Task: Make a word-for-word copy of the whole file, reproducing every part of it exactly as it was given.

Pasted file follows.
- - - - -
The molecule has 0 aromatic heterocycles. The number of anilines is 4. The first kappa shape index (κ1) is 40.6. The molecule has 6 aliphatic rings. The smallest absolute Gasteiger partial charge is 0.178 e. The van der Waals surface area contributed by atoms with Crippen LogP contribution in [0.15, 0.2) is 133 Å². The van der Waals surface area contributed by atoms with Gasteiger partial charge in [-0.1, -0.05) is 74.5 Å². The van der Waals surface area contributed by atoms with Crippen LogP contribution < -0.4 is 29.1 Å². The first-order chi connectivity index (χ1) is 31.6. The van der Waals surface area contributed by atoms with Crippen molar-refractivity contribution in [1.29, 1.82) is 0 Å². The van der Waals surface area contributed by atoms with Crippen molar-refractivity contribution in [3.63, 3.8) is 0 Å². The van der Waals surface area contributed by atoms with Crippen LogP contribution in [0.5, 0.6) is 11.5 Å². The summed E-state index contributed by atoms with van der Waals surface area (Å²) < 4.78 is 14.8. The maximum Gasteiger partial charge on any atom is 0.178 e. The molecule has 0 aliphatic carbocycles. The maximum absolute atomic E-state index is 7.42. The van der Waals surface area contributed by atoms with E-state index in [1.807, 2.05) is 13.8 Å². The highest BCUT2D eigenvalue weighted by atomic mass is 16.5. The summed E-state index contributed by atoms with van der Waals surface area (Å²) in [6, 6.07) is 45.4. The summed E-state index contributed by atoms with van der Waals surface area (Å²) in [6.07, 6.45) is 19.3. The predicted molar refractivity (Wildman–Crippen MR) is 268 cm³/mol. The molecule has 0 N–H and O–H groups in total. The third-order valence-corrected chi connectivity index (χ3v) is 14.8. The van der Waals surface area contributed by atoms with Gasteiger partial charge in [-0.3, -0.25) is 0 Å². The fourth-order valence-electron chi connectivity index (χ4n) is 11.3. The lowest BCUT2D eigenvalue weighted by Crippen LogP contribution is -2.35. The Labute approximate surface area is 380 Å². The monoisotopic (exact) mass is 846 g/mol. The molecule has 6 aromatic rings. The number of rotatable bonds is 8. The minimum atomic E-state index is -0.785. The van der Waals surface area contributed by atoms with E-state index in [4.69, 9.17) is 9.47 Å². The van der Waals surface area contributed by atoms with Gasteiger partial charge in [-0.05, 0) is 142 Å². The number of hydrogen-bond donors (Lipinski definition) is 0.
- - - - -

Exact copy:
The molecule has 0 aromatic heterocycles. The number of anilines is 4. The first kappa shape index (κ1) is 40.6. The molecule has 6 aliphatic rings. The smallest absolute Gasteiger partial charge is 0.178 e. The van der Waals surface area contributed by atoms with Crippen LogP contribution in [0.15, 0.2) is 133 Å². The van der Waals surface area contributed by atoms with Gasteiger partial charge in [-0.1, -0.05) is 74.5 Å². The van der Waals surface area contributed by atoms with Crippen LogP contribution < -0.4 is 29.1 Å². The first-order chi connectivity index (χ1) is 31.6. The van der Waals surface area contributed by atoms with Crippen molar-refractivity contribution in [1.29, 1.82) is 0 Å². The van der Waals surface area contributed by atoms with Crippen molar-refractivity contribution in [3.63, 3.8) is 0 Å². The van der Waals surface area contributed by atoms with Crippen LogP contribution in [0.5, 0.6) is 11.5 Å². The summed E-state index contributed by atoms with van der Waals surface area (Å²) < 4.78 is 14.8. The maximum Gasteiger partial charge on any atom is 0.178 e. The molecule has 0 aliphatic carbocycles. The maximum absolute atomic E-state index is 7.42. The van der Waals surface area contributed by atoms with E-state index in [1.807, 2.05) is 13.8 Å². The highest BCUT2D eigenvalue weighted by atomic mass is 16.5. The summed E-state index contributed by atoms with van der Waals surface area (Å²) in [6, 6.07) is 45.4. The summed E-state index contributed by atoms with van der Waals surface area (Å²) in [6.07, 6.45) is 19.3. The predicted molar refractivity (Wildman–Crippen MR) is 268 cm³/mol. The molecule has 0 N–H and O–H groups in total. The third-order valence-corrected chi connectivity index (χ3v) is 14.8. The van der Waals surface area contributed by atoms with Gasteiger partial charge in [-0.3, -0.25) is 0 Å². The fourth-order valence-electron chi connectivity index (χ4n) is 11.3. The lowest BCUT2D eigenvalue weighted by Crippen LogP contribution is -2.35. The Labute approximate surface area is 380 Å². The monoisotopic (exact) mass is 846 g/mol. The molecule has 6 aromatic rings. The number of rotatable bonds is 8. The minimum atomic E-state index is -0.785. The van der Waals surface area contributed by atoms with E-state index in [4.69, 9.17) is 9.47 Å². The van der Waals surface area contributed by atoms with Gasteiger partial charge in [-0.05, 0) is 142 Å². The number of hydrogen-bond donors (Lipinski definition) is 0.